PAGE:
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Syvertsen v. Moskovits

Supreme Court, New York County

August 16, 2013

EILEEN F. SYVERTSEN, as Administratrix of the Estate of SUSAN SYVERTSEN, deceased, Plaintiffs,
TIBOR MOSKOVITS, M.D., DANIELA GIDEA-ADDEO, M.D., NYU LANGONE MEDICAL CENTER, NYU CANCER INSTITUTE/NYU CLINICAL CANCER CENTER and 'JOHN D0ES1-5" AND "JANE DOES 1-5" Names being fictitious but intended to be the individuals who administered various radiation and/or chemotherapy treatments to the deceased Defendants Index No. 109131/08

Unpublished Opinion


In this medical malpractice action and in this motion for summary judgment made by all the defendants, the overriding question is, What was the cause of Susan Syvertsen's death? She was 41 at the time and she died alone in her apartment on March 3, 2007. She had called 911 for help at about 2:30 a.m. on the 3rd. To their credit, EMS arrived about ten minutes later, but they could not gain entrance to her apartment because the door was locked and there was no response. It took them about 45 minutes before they were able to enter the apartment. There they found Ms. Syvertsen lying on the floor lifeless. Next to her was a kind of coffee ground vomit. Why did she die?

Toward the end of 2006, Ms. Syvertsen had a colonoscopy because of symptoms she was experiencing. That test indicated that there was a tumor in her rectal area. It was decided, in consultation with her doctor, that the best treatment would be non-surgical. Rather, she would undergo a concurrent course of radiation and chemotherapy. The actual diagnosis was that she had squamous cell carcinoma of the anus. It was a biopsy that confirmed this diagnosis.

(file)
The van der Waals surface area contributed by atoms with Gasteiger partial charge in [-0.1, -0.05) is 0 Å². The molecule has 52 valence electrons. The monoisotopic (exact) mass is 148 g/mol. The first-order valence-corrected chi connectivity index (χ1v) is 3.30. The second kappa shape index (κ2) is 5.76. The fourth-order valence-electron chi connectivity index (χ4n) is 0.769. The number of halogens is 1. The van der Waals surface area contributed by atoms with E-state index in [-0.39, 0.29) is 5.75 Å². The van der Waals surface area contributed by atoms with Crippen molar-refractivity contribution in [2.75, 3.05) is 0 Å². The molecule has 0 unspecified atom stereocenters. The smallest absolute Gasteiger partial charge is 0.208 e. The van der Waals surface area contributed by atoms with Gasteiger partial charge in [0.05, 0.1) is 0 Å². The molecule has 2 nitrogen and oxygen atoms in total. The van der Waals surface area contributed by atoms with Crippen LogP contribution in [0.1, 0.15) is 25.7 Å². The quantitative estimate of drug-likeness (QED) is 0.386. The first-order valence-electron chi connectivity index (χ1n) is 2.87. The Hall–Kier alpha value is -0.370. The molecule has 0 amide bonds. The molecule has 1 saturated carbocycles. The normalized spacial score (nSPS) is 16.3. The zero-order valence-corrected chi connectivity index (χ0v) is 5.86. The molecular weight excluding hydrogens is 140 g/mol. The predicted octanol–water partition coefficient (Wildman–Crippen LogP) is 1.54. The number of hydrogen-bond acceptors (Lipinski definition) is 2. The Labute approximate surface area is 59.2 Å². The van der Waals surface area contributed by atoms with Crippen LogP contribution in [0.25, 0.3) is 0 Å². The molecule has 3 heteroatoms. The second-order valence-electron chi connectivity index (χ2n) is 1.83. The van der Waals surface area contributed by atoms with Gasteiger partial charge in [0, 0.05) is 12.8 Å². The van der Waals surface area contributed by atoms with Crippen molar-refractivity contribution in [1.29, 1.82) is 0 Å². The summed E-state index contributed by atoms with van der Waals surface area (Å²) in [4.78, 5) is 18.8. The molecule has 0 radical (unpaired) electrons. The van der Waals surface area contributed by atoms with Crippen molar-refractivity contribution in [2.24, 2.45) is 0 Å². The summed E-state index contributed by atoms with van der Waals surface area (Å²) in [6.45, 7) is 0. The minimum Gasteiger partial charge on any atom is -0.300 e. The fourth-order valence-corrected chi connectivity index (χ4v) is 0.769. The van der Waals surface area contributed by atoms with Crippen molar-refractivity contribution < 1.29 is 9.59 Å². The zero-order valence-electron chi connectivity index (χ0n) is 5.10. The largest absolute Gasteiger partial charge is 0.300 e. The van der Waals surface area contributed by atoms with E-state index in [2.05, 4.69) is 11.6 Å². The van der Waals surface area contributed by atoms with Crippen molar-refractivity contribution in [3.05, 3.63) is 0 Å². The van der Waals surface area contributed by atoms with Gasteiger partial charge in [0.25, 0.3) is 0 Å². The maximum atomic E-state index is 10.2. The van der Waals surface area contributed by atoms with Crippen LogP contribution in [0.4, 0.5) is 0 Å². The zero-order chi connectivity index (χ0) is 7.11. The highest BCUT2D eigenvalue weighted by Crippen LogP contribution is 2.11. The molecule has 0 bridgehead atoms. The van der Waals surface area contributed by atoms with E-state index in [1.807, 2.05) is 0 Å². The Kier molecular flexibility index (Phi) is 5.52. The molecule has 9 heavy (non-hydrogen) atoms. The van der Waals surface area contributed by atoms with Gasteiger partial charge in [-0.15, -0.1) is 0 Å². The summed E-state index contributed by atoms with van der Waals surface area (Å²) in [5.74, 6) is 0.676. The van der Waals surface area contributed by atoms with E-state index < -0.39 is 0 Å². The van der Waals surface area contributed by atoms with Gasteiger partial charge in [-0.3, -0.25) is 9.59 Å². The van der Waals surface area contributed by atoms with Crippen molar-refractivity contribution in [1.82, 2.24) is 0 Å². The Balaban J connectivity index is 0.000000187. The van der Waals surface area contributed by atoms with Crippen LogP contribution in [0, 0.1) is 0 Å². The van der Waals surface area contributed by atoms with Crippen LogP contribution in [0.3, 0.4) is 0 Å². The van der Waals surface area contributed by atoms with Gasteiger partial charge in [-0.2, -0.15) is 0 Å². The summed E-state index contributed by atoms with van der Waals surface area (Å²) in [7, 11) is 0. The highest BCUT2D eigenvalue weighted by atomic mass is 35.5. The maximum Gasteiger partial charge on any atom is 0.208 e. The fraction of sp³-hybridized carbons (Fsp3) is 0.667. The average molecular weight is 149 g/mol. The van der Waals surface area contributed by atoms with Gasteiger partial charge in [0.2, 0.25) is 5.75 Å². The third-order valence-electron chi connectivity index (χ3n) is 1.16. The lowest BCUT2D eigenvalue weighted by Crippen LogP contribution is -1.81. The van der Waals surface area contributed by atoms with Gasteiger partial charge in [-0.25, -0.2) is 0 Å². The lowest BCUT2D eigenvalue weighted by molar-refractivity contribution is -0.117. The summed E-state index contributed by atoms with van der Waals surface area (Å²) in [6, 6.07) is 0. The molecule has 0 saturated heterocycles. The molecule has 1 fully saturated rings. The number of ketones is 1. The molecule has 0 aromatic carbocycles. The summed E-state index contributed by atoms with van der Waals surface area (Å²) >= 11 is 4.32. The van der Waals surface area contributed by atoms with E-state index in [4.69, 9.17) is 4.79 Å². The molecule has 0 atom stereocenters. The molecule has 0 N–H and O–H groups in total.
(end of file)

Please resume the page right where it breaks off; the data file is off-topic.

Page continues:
On or about February 16, 2007, Ms. Syvertsen first came under the care of Dr. Tibor Moskovits, the first named defendant here. He is a medical oncologist and would be in charge of delivering the chemotherapy. She would receive radiation therapy from Dr. Daniela Gidea-Addeo, the second named defendant, who is a radiation oncologist. Both doctors were associated with New York University and their Clinical Cancer Center ("CCC").

On March 2, 2007, the decedent went to NYU to have her fifth radiation session under Dr. Gidea-Addeo's supervision and then the plan was for her to see Dr. Moskovits who would remove a therapeutic pump used to give Ms. Syvertsen a continual infusion of the chemotherapy. That was the plan. At approximately 8:30 a.m. while at Tisch, part of NYC Langone Medical Center, in their radiation oncology suite and after undergoing the treatment, the decedent complained of weakness, constipation and bloating. She made these complaints to the registered nurse there, Adelina Cabrera. She asked to rest. At that time, it does not appear that she made complaints of abdominal pain, none were recorded. It was decided that she would be taken to the Emergency Department at Langone, which was close to the radiation suite. She was then taken by wheelchair to the Emergency Department where she was registered. However, it appears that Dr. Moskovits decided that it would be better for her to come to the CCC where she could receive specialized treatment. The Center was a few blocks away so a car service was called to take Ms. Syvertsen to Dr. Moskovits' office. There, she was seen by a nurse Sarah Mendez some time between 10:00 a.m. and 11:00 a.m. Mendez testified that she performed an abdominal exam of the patient and found no abnormalities. Ms. Syvertsen's complaints at that time were nausea, fatigue and constipation. Although no report of pain in the abdomen were noted, she did report discomfort in the rectal area.

Blood was taken for a CBC. This showed a normal blood count with a slightly low potassium level. An elevated white blood count was also noted. She was then being treated by nurse practitioner, Kathy Leonard. Dr. Moskovits and NP Leonard thought that Ms. Syvertsen's symptoms were consistent with dehydration, which they believed were common under these circumstances. Therefore she was given IV hydration.